I appreciated Alan's post yesterday about shareholder primacy and corporate profits. If I understand him correctly, he acknowledges both that the Hobby Lobby corporation did not maximize profits and that such behavior was wholly consistent with corporate law principles. Nonetheless, Alan believes, shareholder primacy still prevails because the shareholders who control the corporation derive utility from implementing their religious views through corporate action, even at a price to the enterprise itself in the form of reduced profits.
I think this neatly captures my point of yesterday about the missing "corporation." I would emphasize that in a highly salient legal and economic way, it is the Hobby Lobby corporation that is the institutional venue wherein religion is being exercised. The stockholders control it, along with the board of directors, and they can alter its strategy, but they are not co-extensive with it; those humans have lives, roles, interests, and relationships outside the corporate context, and should not linguistically or analytically be equated with the corporation. As Ron notes, yes, they may sit in pews on Sunday but they have other dimensions to their lives on Monday, in and out of the business setting. By too quickly looking past the corporation to the stockholders, the "corporation" as an institutional, and responsible party, disappears, which, of course it does in the nexus theory, after a quick tip of the hat to bare and undeniable legal "personhood." This is a loss for reasons stated yesterday, among others, and the way in which corporate theory thus lacks a true theory of the "corporation" is neatly captured here. Maybe we are headed for a breakdown of theory for the close company verus the public that would be an advance...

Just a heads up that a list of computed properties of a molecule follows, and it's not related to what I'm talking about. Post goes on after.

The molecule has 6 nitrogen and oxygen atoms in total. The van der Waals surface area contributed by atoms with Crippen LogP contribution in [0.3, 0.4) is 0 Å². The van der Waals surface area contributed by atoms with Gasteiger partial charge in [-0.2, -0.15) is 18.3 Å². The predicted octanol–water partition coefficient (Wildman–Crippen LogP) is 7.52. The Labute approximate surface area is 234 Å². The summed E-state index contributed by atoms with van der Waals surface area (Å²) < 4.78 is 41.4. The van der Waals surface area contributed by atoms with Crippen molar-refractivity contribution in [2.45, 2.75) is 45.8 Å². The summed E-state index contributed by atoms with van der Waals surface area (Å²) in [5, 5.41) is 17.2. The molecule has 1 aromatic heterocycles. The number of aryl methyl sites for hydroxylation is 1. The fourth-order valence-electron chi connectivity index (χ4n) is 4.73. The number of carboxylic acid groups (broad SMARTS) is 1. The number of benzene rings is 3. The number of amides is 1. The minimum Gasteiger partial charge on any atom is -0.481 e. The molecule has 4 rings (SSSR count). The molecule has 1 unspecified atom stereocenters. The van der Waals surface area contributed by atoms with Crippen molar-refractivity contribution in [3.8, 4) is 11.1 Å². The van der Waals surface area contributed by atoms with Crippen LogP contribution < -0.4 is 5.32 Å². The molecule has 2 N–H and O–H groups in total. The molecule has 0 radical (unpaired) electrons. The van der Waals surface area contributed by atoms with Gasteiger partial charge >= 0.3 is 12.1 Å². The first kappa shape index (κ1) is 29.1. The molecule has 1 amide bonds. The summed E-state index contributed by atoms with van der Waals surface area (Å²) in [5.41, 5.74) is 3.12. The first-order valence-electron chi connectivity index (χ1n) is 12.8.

But the primacy versus profits dichotomy is important in another way. It suggests a shifting of analytical emphasis away not just from what Justice Alito characterized as the corporate legal "fiction" to the humans "associated with it" but also from enterprise profit-making to shareholder utility. That latter shift would seem to have even less positive law support than the sparse authority on enterprise profits, such as Dodge and eBay, which focused, as I recall, on profit-making. Perhaps the dichotomy Alan sees in Hobby Lobby is the special case, and that is the reason for his desire to maintain a default of profit-maximizing: to avoid inquiries into what shareholders actually want in settings--such as public companies--where that is much harder, if not impossible, to gauge. Recognizing both the interests of the business enterprise and those of the stockholders, but not equating the two, also likely accounts for the continuation of the phrase "corporation and its stockholders" in much of Delaware law.
Anyway, I appreciate Alan's post for making the distinction he did in a very straightforward way.
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